A dichotomy /daɪˈkɒtəmi/ is a partition of a whole (or a set) into two parts (subsets). In other words, this couple of parts must be
Such a partition is also frequently called a bipartition.
- 1. jointly exhaustive: everything must belong to one part or the other, and
- 2. mutually exclusive: nothing can belong simultaneously to both parts.
The two parts thus formed are complements. In logic, the partitions are opposites if there exists a proposition such that it holds over one and not the other.
Treating continuous variables or multicategorical variables as binary variables is called dichotomization.
One of the problems inherent in Twitter, and social media in general, is that it gives a virtual soapbox to people who react and respond to information without really thinking about the context or implications of that information. Tweeters assume that anyone who opposes A must therefore support B, because there can be no other alternatives to the A-B dichotomy.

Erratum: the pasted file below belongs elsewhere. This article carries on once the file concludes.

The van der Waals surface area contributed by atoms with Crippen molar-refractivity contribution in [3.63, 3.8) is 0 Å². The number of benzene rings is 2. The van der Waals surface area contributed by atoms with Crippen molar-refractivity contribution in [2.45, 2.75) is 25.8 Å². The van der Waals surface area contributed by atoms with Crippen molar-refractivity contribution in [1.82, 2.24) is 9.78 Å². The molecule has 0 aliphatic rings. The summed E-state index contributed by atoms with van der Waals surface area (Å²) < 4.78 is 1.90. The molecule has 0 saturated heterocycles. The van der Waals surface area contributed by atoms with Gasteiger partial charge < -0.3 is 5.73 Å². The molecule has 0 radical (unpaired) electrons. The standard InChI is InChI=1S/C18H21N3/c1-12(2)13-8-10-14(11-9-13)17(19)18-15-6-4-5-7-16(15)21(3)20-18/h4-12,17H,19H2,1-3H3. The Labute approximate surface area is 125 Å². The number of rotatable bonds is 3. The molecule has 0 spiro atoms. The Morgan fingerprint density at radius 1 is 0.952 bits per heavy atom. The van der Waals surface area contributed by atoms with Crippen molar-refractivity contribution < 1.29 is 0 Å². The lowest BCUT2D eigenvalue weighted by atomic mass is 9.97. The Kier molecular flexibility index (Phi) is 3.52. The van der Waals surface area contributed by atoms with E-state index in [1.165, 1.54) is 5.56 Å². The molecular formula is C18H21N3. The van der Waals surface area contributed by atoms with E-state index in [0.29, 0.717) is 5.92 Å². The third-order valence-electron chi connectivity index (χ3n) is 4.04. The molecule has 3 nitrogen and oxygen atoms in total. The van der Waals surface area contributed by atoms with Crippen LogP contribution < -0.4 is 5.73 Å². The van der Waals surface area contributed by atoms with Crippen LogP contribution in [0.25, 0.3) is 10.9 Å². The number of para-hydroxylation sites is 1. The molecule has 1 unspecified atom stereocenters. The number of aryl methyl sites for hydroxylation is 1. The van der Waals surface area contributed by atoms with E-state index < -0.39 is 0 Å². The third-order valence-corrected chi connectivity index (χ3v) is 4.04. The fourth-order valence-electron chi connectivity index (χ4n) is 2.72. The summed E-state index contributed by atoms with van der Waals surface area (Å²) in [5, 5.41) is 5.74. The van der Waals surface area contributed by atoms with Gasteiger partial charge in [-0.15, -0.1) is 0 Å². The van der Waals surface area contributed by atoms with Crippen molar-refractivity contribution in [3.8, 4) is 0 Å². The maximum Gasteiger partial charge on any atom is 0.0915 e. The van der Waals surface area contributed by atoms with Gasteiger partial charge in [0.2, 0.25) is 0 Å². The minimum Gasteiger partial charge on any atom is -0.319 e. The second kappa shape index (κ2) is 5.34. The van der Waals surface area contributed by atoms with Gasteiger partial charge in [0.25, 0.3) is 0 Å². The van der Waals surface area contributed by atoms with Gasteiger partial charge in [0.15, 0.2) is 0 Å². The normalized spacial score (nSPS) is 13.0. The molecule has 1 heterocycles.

One of the problems inherent in today's mainstream Media Industrial Complex is that our trusted information sources do the exact same shit and get rewarded handsomely for it. Think-tanks and political consultants leverage people's instinct to dichotomize: They propagate the message that, if you support A, then B is the opposite of everything you hold dear and thus your enemy. They traffic in fear, because fearful people buy stuff to make them feel better.
B is not your enemy. A is not your enemy. Dichotomistic thinking is your enemy.